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March 13, 1981

Cimetidine Toxic Reactions Masquerading as Delirium Tremens

Author Affiliations

From the Department of Psychiatry (Drs Weddington, Muelling, and Rowlett), Pritzker School of Medicine (Mr Moosa), and Department of Psychiatry and Medicine, Division of Biological Sciences (Dr Kimball), University of Chicago.

JAMA. 1981;245(10):1058-1059. doi:10.1001/jama.1981.03310350046023

CIMETIDINE, an inhibitor of gastric acid secretion, is widely used for the treatment of peptic ulcer and to prevent gastrointestinal (GI) bleeding in high-risk patients. Infrequent side effects of cimetidine include headache, dizziness, fatigue, rash, diarrhea, constipation, muscle pain, gynecomastia, and granulocytopenia.1,2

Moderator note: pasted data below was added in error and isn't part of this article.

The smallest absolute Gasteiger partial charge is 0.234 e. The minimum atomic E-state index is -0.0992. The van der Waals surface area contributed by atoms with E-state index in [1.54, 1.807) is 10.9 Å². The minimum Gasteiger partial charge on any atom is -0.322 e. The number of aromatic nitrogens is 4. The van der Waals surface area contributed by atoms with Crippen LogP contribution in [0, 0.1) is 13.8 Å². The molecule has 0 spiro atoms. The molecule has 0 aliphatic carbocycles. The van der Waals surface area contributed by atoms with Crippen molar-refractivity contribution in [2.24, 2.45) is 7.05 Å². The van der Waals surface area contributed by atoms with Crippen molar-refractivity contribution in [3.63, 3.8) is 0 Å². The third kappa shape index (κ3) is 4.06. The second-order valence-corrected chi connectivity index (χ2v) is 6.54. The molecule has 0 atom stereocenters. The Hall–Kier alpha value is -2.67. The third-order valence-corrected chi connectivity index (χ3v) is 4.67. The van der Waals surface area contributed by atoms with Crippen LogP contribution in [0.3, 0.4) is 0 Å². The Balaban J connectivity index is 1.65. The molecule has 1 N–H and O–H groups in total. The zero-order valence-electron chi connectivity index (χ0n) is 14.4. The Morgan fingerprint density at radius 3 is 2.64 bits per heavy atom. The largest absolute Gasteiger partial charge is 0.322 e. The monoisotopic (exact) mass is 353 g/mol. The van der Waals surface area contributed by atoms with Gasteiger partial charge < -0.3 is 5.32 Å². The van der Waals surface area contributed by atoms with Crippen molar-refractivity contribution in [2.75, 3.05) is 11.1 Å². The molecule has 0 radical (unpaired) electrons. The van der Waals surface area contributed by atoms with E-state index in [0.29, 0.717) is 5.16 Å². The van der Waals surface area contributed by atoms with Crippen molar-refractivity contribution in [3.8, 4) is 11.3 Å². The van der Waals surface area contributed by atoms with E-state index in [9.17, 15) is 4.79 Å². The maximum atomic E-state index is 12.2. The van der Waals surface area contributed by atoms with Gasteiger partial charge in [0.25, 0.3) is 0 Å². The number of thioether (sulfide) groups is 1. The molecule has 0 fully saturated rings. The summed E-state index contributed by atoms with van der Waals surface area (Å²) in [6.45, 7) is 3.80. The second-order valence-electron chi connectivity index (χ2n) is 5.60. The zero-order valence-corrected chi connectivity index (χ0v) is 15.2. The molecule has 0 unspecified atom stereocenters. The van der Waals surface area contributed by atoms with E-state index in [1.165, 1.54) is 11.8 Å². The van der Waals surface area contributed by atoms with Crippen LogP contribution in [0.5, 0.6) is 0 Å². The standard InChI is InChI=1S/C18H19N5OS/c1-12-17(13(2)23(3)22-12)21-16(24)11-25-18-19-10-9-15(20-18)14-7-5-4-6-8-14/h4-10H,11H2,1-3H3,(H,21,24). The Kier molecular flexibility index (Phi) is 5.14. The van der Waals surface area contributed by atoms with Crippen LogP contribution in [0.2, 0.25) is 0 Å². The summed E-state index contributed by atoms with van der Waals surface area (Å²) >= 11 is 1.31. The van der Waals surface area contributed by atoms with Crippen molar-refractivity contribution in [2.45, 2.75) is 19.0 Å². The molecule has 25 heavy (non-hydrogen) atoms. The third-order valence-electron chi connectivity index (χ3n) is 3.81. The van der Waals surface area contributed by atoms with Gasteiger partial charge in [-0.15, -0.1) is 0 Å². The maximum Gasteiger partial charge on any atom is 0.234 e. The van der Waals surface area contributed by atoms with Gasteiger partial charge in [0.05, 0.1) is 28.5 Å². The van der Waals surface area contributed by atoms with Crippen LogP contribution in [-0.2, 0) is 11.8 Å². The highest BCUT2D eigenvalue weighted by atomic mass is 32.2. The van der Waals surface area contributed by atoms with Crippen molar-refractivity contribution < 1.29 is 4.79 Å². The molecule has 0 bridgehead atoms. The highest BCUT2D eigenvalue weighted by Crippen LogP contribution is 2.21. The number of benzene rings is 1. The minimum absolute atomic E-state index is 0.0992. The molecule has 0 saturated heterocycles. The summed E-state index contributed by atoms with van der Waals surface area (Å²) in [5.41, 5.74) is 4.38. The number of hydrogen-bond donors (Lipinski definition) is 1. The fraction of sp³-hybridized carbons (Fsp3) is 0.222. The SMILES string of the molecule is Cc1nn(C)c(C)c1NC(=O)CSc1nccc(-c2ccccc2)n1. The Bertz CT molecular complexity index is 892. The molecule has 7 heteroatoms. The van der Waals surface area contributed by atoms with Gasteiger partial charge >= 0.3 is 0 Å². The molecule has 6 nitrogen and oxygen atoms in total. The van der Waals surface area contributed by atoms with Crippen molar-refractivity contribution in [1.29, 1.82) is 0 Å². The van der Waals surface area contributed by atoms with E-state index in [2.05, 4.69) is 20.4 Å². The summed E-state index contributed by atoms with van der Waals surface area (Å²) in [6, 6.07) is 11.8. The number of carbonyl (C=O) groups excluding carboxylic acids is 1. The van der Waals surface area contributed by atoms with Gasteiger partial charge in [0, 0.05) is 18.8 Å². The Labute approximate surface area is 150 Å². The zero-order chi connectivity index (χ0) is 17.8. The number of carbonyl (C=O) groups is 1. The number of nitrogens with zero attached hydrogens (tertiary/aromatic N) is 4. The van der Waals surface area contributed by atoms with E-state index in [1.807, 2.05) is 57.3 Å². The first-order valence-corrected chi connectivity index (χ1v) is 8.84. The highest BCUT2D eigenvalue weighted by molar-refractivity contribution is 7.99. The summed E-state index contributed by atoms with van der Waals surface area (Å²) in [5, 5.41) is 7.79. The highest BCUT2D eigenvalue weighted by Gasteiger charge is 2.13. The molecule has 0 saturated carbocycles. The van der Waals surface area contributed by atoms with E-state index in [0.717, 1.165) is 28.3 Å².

Grimson3 reported two cases of mental confusion after patients received double dosages. Subsequently, other case reports4-6 described cimetidine-associated confusion, delirium, depression, and coma. We describe a patient in whom a cimetidine-associated delirium developed that initially was thought to be alcohol withdrawal. Subsequent treatment of presumed delirium tremens led to a worsened clinical state.

Report of a Case  A 64-year-old woman was admitted to a hospital for upper abdominal pain. She had a history of drinking several beers each day, but her blood alcohol level was 0 mg/dL at admission. A nasogastric aspirate was guiac positive, and a spot urine amylase was positive. Her BUN and